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Pharmaceutical concern Merck & Co., Inc. (NYSE:MRK - 42.53) is down about 2.6% in today's session, and one group of short-term bearish speculators is betting on the stock to continue its descent through tomorrow's close. Of the roughly 13,000 puts traded today, more than 2,000 have crossed at the December 42 strike. Nearly all of these have changed hands at the ask price, implied volatility was last seen 1.6 percentage points higher, and volume is outstripping open interest -- hinting at the initiation of new long positions.
By buying these puts to open for a volume-weighted average price (VWAP) of $0.42, traders expect MRK to fall below the $41.58 mark (the strike price minus the average net debit paid) by the sound of Friday's closing bell. This breakeven level is a 2.2% drop from the stock's current price.
This bearish bias by short-term speculators isn't anything new, as evidenced by the stock's Schaeffer's put/call open interest ratio (SOIR) of 1.49. This ratio ranks in the 98th percentile of its annual range, suggesting traders have rarely been more put-heavy toward options expiring in the next three months. Echoing this is MRK's front-month gamma-weighted SOIR of 2.12, which shows that near-the-money put open interest more than doubles call open interest among December-dated options.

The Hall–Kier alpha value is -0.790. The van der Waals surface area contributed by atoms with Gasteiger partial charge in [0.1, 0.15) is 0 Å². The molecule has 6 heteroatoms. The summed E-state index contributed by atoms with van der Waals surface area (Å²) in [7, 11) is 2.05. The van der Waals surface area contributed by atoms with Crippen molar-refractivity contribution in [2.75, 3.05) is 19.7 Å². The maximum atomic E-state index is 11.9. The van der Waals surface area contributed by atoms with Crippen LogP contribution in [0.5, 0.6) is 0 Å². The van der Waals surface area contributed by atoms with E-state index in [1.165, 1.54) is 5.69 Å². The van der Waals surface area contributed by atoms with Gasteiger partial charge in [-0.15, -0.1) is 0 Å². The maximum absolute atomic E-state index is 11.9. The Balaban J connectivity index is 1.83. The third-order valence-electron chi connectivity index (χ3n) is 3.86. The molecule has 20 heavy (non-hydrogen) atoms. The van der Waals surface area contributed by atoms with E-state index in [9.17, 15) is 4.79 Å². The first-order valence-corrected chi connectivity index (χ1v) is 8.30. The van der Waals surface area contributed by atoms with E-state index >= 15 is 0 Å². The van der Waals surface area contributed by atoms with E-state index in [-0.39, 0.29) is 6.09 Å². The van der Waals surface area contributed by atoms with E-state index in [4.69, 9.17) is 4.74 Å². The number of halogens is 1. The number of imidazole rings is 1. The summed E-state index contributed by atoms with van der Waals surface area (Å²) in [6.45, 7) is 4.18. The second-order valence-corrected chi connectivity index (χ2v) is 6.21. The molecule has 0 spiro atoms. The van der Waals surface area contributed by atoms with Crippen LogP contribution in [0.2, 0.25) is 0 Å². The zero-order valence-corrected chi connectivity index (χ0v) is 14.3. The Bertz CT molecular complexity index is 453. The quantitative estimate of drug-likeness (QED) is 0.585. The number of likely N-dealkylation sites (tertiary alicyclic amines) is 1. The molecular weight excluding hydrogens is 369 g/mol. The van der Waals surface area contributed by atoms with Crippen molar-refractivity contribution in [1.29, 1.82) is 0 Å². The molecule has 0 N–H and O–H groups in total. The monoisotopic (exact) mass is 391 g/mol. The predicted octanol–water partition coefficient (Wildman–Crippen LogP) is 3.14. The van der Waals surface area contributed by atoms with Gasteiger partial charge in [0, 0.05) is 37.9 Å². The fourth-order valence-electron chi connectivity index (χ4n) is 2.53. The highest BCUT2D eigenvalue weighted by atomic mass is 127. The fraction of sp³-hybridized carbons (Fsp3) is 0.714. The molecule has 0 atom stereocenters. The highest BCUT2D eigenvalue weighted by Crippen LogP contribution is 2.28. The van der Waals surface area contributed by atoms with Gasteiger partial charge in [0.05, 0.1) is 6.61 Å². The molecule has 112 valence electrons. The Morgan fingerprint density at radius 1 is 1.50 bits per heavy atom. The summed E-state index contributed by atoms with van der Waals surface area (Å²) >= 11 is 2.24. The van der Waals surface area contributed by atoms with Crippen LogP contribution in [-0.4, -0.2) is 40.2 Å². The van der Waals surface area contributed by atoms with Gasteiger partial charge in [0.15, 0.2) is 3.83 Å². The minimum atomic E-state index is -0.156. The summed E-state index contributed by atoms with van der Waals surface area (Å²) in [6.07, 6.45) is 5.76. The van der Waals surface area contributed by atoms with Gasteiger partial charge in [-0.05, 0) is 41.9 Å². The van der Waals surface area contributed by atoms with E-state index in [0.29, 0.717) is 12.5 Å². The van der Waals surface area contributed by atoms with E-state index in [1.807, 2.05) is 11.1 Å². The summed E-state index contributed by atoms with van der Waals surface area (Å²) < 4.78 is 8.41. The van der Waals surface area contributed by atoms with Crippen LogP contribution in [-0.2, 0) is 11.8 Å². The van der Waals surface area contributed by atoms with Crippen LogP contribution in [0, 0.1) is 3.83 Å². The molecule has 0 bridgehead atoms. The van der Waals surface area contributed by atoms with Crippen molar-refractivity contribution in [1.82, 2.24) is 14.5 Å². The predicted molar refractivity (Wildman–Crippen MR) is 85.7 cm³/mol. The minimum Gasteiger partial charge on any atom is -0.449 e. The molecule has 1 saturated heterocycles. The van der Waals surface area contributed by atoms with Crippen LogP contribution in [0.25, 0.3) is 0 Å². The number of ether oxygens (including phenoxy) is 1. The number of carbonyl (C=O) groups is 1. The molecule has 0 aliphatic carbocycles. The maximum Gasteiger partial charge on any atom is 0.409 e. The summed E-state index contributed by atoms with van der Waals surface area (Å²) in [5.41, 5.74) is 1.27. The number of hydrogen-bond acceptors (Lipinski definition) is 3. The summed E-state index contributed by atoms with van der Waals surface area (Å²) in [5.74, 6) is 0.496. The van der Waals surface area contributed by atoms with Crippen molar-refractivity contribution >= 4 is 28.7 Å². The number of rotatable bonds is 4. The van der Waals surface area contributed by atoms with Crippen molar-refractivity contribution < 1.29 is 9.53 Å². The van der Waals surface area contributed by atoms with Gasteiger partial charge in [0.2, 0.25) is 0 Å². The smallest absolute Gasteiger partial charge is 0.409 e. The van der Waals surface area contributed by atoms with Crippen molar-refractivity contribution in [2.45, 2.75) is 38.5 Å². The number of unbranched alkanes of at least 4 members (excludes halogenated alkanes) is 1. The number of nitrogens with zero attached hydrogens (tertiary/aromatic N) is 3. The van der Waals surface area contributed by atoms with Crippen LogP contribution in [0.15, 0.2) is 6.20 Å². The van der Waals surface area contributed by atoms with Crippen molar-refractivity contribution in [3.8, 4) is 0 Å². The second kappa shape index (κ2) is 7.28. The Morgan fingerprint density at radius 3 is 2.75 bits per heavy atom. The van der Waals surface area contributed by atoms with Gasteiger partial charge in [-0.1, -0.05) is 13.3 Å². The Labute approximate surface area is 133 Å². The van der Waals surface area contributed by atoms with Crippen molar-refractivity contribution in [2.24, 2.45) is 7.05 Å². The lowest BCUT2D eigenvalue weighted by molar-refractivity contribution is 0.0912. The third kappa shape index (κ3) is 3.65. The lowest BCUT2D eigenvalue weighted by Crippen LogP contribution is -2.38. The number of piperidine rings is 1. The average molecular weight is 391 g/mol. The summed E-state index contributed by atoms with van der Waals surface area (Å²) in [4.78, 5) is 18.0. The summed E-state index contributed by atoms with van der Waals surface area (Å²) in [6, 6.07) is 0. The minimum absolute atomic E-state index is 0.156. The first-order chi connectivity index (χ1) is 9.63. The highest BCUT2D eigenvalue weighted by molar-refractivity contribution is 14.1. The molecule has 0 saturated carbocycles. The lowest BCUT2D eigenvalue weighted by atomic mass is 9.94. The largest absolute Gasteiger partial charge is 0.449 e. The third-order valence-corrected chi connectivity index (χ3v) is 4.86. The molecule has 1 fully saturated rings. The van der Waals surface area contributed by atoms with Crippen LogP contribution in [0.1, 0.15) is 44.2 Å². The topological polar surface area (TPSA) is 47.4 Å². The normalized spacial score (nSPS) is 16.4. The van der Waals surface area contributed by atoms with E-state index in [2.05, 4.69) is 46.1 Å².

On the charts, MRK is sporting a nearly 13% year-to-date gain. However, the stock has backpedaled around 11.4% since tagging an annual high of $48 on Oct. 18. As touched upon, the equity is wallowing in the red today, after the company's cholesterol drug Tredaptive failed to achieve positive results in a recent patient study. MRK was hit with a double-dose of price-target cuts from Bernstein and Barclays as a result, which is only adding to the day's dismal price action.
At last check, MRK was churning near $42.53.